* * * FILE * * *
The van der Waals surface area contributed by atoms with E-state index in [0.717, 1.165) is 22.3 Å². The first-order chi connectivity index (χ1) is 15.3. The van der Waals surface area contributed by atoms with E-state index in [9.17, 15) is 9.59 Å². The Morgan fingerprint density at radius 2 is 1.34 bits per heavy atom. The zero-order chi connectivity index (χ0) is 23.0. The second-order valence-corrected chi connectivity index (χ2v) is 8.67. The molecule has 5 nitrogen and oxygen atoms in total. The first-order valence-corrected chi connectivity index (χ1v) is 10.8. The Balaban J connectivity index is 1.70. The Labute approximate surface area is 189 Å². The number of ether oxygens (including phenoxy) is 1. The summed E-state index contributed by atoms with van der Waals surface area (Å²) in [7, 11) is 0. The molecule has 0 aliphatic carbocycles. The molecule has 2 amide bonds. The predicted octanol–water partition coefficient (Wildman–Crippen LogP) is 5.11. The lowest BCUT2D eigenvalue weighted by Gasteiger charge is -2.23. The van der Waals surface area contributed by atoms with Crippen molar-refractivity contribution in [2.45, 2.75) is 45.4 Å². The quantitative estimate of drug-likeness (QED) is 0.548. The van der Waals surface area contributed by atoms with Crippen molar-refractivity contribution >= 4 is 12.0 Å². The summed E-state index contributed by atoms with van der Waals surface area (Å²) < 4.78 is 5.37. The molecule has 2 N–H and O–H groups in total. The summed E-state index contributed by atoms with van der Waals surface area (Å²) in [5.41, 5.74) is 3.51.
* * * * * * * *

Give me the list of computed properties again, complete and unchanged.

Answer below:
The van der Waals surface area contributed by atoms with E-state index in [0.717, 1.165) is 22.3 Å². The first-order chi connectivity index (χ1) is 15.3. The van der Waals surface area contributed by atoms with E-state index in [9.17, 15) is 9.59 Å². The Morgan fingerprint density at radius 2 is 1.34 bits per heavy atom. The zero-order chi connectivity index (χ0) is 23.0. The second-order valence-corrected chi connectivity index (χ2v) is 8.67. The molecule has 5 nitrogen and oxygen atoms in total. The first-order valence-corrected chi connectivity index (χ1v) is 10.8. The Balaban J connectivity index is 1.70. The Labute approximate surface area is 189 Å². The number of ether oxygens (including phenoxy) is 1. The summed E-state index contributed by atoms with van der Waals surface area (Å²) in [7, 11) is 0. The molecule has 0 aliphatic carbocycles. The molecule has 2 amide bonds. The predicted octanol–water partition coefficient (Wildman–Crippen LogP) is 5.11. The lowest BCUT2D eigenvalue weighted by Gasteiger charge is -2.23. The van der Waals surface area contributed by atoms with Crippen molar-refractivity contribution in [2.45, 2.75) is 45.4 Å². The quantitative estimate of drug-likeness (QED) is 0.548. The van der Waals surface area contributed by atoms with Crippen molar-refractivity contribution >= 4 is 12.0 Å². The summed E-state index contributed by atoms with van der Waals surface area (Å²) < 4.78 is 5.37. The molecule has 2 N–H and O–H groups in total. The summed E-state index contributed by atoms with van der Waals surface area (Å²) in [5.41, 5.74) is 3.51.